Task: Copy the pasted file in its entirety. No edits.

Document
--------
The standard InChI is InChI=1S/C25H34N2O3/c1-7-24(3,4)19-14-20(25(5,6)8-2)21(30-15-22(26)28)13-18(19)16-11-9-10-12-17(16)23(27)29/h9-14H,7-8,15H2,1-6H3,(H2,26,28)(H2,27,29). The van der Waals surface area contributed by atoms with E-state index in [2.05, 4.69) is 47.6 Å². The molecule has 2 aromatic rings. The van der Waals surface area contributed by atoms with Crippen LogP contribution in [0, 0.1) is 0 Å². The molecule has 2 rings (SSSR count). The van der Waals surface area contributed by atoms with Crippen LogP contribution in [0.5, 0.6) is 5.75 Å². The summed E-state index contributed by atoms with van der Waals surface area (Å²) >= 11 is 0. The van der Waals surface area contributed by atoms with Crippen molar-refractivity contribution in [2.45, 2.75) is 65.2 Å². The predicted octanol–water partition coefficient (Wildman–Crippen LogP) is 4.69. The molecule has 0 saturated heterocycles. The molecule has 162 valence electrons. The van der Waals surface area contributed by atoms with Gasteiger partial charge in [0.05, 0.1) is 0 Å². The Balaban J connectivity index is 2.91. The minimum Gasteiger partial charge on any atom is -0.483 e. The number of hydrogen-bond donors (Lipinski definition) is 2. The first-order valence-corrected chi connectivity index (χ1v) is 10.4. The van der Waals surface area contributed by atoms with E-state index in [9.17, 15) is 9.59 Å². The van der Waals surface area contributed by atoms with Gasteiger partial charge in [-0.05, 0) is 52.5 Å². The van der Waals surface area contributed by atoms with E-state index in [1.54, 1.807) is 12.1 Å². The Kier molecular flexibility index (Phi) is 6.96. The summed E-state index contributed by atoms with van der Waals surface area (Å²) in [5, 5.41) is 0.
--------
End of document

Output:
The standard InChI is InChI=1S/C25H34N2O3/c1-7-24(3,4)19-14-20(25(5,6)8-2)21(30-15-22(26)28)13-18(19)16-11-9-10-12-17(16)23(27)29/h9-14H,7-8,15H2,1-6H3,(H2,26,28)(H2,27,29). The van der Waals surface area contributed by atoms with E-state index in [2.05, 4.69) is 47.6 Å². The molecule has 2 aromatic rings. The van der Waals surface area contributed by atoms with Crippen LogP contribution in [0, 0.1) is 0 Å². The molecule has 2 rings (SSSR count). The van der Waals surface area contributed by atoms with Crippen LogP contribution in [0.5, 0.6) is 5.75 Å². The summed E-state index contributed by atoms with van der Waals surface area (Å²) >= 11 is 0. The van der Waals surface area contributed by atoms with Crippen molar-refractivity contribution in [2.45, 2.75) is 65.2 Å². The predicted octanol–water partition coefficient (Wildman–Crippen LogP) is 4.69. The molecule has 0 saturated heterocycles. The molecule has 162 valence electrons. The van der Waals surface area contributed by atoms with Gasteiger partial charge in [0.05, 0.1) is 0 Å². The Balaban J connectivity index is 2.91. The minimum Gasteiger partial charge on any atom is -0.483 e. The number of hydrogen-bond donors (Lipinski definition) is 2. The first-order valence-corrected chi connectivity index (χ1v) is 10.4. The van der Waals surface area contributed by atoms with E-state index in [9.17, 15) is 9.59 Å². The van der Waals surface area contributed by atoms with Gasteiger partial charge in [-0.05, 0) is 52.5 Å². The van der Waals surface area contributed by atoms with E-state index in [1.54, 1.807) is 12.1 Å². The Kier molecular flexibility index (Phi) is 6.96. The summed E-state index contributed by atoms with van der Waals surface area (Å²) in [5, 5.41) is 0.